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I personally started using 'Trend Following' principles trading Commodities. One may ask why Commodities? Commodities show nice clear trends. They are volatile which offer large price movements and the potential for higher returns based on risk/reward.

One can apply:

  • Demand / Supply principles to Commodities to better understand the extent of any price movement
  • Leverage as it is available to help maximise any returns
  • News and see how it is affecting the price behaviour 
  • Technical indicators like Volume, Moving Averages, RSI, Momentum, etc

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Take this article with a 'pinch of salt' but it does make some good points. 

Don’t sell in May this year – the market is telling you it’s time to be long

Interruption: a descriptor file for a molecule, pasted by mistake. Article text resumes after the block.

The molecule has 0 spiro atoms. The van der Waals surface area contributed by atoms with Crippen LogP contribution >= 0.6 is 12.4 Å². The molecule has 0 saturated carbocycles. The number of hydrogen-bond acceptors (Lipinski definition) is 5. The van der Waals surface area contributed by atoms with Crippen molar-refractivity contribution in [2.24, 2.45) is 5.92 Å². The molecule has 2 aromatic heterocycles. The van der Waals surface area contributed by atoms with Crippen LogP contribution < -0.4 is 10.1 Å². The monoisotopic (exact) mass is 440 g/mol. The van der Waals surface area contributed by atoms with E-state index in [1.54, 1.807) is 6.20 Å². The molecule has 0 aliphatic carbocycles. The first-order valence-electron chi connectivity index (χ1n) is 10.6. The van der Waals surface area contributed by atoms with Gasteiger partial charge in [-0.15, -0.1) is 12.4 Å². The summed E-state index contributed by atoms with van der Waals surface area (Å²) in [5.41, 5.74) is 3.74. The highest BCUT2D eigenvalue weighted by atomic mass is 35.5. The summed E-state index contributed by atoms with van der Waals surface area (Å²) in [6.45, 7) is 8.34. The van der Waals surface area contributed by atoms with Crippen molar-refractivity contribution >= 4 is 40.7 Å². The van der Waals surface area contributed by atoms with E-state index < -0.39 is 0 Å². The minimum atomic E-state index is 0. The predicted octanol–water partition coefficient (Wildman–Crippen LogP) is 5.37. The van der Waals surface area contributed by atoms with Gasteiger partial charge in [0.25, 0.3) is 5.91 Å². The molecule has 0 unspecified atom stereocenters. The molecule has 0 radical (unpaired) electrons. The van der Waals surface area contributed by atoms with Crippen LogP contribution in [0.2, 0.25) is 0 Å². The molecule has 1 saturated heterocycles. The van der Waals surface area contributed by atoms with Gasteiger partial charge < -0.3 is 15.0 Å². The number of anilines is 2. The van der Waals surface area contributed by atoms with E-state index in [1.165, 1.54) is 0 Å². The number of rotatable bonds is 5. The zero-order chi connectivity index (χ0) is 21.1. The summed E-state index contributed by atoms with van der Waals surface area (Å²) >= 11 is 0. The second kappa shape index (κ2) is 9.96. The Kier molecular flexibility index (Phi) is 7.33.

https://moneyweek.com/506020/dont-sell-in-may-this-year-the-market-says-be-long/

I have never been an advocate of this selling in May and buying in September theory. If you just trade the trends based on price action then quite frankly and bluntly it does not matter what month it is!

 

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Overview on Trend Following by TrendFollower:

I wanted to take this opportunity discuss my thoughts on following 'Trend Following' principles. Trend Following is primarily trading based on price action and where an asset is trending either upwards or downwards. I personally want to try and identify the strongest trending assets and trade with the trend thus increasing the odds and probability in my favour for a successful and profitable trade. So which asset is trending strongly at the moment? In my personal opinion it is Cryptocurrencies. It is the newest asset class but it is also one of the strongest trending asset classes right now.